No operating system can ever properly protect a computer from trojans as long as users continue to do silly things. Just because Linux is immune to your standard drive-by viruses it does not mean that it can escape trojan horses.
Chris Duckett dispenses with "trends", "magic quadrants" and other salesbot speak to investigate what is really the foundation of IT: source code.
Chris started his journalistic adventure in 2006 as the Editor of Builder AU after originally joining CBS as a programmer. After a Canadian sojourn, he returned in 2011 as the Editor of TechRepublic Australia, and is now the Australian Editor of ZDNet.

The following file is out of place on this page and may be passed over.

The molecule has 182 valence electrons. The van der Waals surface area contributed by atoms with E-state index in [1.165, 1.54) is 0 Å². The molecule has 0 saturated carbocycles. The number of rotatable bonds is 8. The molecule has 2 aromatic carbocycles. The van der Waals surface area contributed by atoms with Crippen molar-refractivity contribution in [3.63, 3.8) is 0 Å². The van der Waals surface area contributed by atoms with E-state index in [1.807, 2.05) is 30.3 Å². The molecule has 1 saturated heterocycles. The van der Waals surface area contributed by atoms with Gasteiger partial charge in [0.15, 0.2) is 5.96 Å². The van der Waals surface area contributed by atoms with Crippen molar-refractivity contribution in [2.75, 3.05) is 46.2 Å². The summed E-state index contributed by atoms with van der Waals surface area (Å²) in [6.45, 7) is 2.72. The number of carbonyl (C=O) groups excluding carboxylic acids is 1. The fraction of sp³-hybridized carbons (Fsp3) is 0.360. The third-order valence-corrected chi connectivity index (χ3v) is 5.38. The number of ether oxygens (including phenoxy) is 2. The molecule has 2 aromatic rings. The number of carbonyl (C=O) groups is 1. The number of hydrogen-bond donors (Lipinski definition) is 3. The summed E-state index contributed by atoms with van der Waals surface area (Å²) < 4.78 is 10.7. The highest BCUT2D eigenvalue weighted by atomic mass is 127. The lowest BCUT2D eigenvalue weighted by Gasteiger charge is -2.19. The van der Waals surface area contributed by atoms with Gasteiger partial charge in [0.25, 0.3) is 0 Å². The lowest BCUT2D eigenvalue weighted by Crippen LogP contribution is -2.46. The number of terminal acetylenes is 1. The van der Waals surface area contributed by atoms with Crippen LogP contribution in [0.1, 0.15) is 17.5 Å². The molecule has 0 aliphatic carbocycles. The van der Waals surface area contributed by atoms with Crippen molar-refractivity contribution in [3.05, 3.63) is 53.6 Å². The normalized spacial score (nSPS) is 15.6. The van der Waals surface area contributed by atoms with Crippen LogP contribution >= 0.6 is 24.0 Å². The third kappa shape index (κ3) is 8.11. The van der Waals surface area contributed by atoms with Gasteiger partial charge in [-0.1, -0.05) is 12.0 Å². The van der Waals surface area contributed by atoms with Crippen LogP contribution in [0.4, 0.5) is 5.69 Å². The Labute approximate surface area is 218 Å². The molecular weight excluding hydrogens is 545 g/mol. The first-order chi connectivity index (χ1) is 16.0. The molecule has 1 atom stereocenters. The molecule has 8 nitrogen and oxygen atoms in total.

Previously on Null Pointer we looked at getting extensions working in Firefox betas, and that was great until the fine folks at Firefox changed their minds.
Microsoft's approach to open source seems to be mellowing quite dramatically — the software giant has released its .NET Micro Framework under an Apache licence and made a GPLed source code release over the weekend.
Ubuntu 9.10 Karmic Koala was officially released overnight and marked the eleventh release of the distribution. It's attractive, polished and measured, but fails "the grandma test".
I've been playing around with a beta build of Firefox's 3.6 browser for some time, and while it's been completely stable, its new tab behaviour has annoyed me.
The latest and greatest version of the Oracle database, 11g Release 2, was made available recently and as the resident technical person, it fell to me to take it for a spin. Little did I realise the hell that I had just walked into.
Microsoft has created the non-profit CodePlex Foundation to target increased communication between open source communities and software companies.